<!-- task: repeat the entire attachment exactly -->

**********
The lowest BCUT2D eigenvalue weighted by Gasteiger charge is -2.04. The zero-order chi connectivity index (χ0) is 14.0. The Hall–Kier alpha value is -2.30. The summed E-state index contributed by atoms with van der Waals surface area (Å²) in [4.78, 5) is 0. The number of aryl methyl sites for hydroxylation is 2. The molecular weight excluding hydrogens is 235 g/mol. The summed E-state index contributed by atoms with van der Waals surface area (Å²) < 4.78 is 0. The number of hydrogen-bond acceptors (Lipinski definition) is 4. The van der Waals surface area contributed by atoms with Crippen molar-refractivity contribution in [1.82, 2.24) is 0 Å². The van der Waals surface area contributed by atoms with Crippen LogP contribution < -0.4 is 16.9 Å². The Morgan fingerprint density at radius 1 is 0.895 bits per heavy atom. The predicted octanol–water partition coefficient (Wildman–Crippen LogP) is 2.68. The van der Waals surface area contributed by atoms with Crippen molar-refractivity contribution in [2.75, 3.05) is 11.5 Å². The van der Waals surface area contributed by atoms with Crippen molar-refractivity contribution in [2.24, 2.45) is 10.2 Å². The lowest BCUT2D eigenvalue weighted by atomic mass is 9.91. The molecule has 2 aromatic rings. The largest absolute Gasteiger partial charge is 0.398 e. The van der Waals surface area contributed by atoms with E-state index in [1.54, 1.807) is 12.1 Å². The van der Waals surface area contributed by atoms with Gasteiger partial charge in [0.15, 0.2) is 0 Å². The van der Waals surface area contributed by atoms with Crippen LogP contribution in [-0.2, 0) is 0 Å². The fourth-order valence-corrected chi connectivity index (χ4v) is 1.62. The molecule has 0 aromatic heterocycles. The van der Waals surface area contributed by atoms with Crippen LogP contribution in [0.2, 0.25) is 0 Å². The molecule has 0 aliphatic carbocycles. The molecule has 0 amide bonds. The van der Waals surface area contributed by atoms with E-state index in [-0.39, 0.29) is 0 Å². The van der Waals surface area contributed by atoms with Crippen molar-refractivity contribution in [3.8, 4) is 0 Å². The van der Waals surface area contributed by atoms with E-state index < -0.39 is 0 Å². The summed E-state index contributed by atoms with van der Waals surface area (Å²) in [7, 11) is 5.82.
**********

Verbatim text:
The lowest BCUT2D eigenvalue weighted by Gasteiger charge is -2.04. The zero-order chi connectivity index (χ0) is 14.0. The Hall–Kier alpha value is -2.30. The summed E-state index contributed by atoms with van der Waals surface area (Å²) in [4.78, 5) is 0. The number of aryl methyl sites for hydroxylation is 2. The molecular weight excluding hydrogens is 235 g/mol. The summed E-state index contributed by atoms with van der Waals surface area (Å²) < 4.78 is 0. The number of hydrogen-bond acceptors (Lipinski definition) is 4. The van der Waals surface area contributed by atoms with Crippen molar-refractivity contribution in [1.82, 2.24) is 0 Å². The van der Waals surface area contributed by atoms with Crippen LogP contribution < -0.4 is 16.9 Å². The Morgan fingerprint density at radius 1 is 0.895 bits per heavy atom. The predicted octanol–water partition coefficient (Wildman–Crippen LogP) is 2.68. The van der Waals surface area contributed by atoms with Crippen molar-refractivity contribution in [2.75, 3.05) is 11.5 Å². The van der Waals surface area contributed by atoms with Crippen molar-refractivity contribution in [2.24, 2.45) is 10.2 Å². The lowest BCUT2D eigenvalue weighted by atomic mass is 9.91. The molecule has 2 aromatic rings. The largest absolute Gasteiger partial charge is 0.398 e. The van der Waals surface area contributed by atoms with E-state index in [1.54, 1.807) is 12.1 Å². The van der Waals surface area contributed by atoms with Gasteiger partial charge in [0.15, 0.2) is 0 Å². The van der Waals surface area contributed by atoms with Crippen LogP contribution in [-0.2, 0) is 0 Å². The fourth-order valence-corrected chi connectivity index (χ4v) is 1.62. The molecule has 0 aromatic heterocycles. The van der Waals surface area contributed by atoms with Crippen LogP contribution in [0.2, 0.25) is 0 Å². The molecule has 0 aliphatic carbocycles. The molecule has 0 amide bonds. The van der Waals surface area contributed by atoms with E-state index in [-0.39, 0.29) is 0 Å². The van der Waals surface area contributed by atoms with Crippen molar-refractivity contribution in [3.8, 4) is 0 Å². The van der Waals surface area contributed by atoms with E-state index < -0.39 is 0 Å². The summed E-state index contributed by atoms with van der Waals surface area (Å²) in [7, 11) is 5.82.